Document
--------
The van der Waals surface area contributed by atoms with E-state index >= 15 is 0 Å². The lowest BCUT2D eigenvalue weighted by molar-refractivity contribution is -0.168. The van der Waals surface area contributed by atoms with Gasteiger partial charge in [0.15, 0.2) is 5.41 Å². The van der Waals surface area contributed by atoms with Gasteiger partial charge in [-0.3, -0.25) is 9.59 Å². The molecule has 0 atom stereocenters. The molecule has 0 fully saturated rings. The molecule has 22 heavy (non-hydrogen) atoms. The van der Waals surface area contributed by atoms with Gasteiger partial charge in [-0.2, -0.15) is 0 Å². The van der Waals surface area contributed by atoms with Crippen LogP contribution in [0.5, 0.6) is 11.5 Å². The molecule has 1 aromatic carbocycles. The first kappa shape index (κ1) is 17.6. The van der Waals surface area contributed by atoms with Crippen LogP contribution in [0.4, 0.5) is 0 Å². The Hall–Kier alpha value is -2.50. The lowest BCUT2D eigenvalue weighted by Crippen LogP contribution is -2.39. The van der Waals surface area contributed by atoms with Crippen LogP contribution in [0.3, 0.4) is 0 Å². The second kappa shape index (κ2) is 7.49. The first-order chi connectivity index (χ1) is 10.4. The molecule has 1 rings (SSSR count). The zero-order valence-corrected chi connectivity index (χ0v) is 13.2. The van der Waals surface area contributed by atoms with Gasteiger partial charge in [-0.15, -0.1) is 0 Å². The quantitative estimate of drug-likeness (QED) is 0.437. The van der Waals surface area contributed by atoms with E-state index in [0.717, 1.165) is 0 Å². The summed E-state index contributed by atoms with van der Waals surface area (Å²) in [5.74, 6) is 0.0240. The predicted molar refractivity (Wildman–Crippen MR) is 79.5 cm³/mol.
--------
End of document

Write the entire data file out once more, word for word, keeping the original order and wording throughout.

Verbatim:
The van der Waals surface area contributed by atoms with E-state index >= 15 is 0 Å². The lowest BCUT2D eigenvalue weighted by molar-refractivity contribution is -0.168. The van der Waals surface area contributed by atoms with Gasteiger partial charge in [0.15, 0.2) is 5.41 Å². The van der Waals surface area contributed by atoms with Gasteiger partial charge in [-0.3, -0.25) is 9.59 Å². The molecule has 0 atom stereocenters. The molecule has 0 fully saturated rings. The molecule has 22 heavy (non-hydrogen) atoms. The van der Waals surface area contributed by atoms with Gasteiger partial charge in [-0.2, -0.15) is 0 Å². The van der Waals surface area contributed by atoms with Crippen LogP contribution in [0.5, 0.6) is 11.5 Å². The molecule has 1 aromatic carbocycles. The first kappa shape index (κ1) is 17.6. The van der Waals surface area contributed by atoms with Crippen LogP contribution in [0.4, 0.5) is 0 Å². The Hall–Kier alpha value is -2.50. The lowest BCUT2D eigenvalue weighted by Crippen LogP contribution is -2.39. The van der Waals surface area contributed by atoms with Crippen LogP contribution in [0.3, 0.4) is 0 Å². The second kappa shape index (κ2) is 7.49. The first-order chi connectivity index (χ1) is 10.4. The molecule has 1 rings (SSSR count). The zero-order valence-corrected chi connectivity index (χ0v) is 13.2. The van der Waals surface area contributed by atoms with Gasteiger partial charge in [-0.15, -0.1) is 0 Å². The quantitative estimate of drug-likeness (QED) is 0.437. The van der Waals surface area contributed by atoms with E-state index in [0.717, 1.165) is 0 Å². The summed E-state index contributed by atoms with van der Waals surface area (Å²) in [5.74, 6) is 0.0240. The predicted molar refractivity (Wildman–Crippen MR) is 79.5 cm³/mol.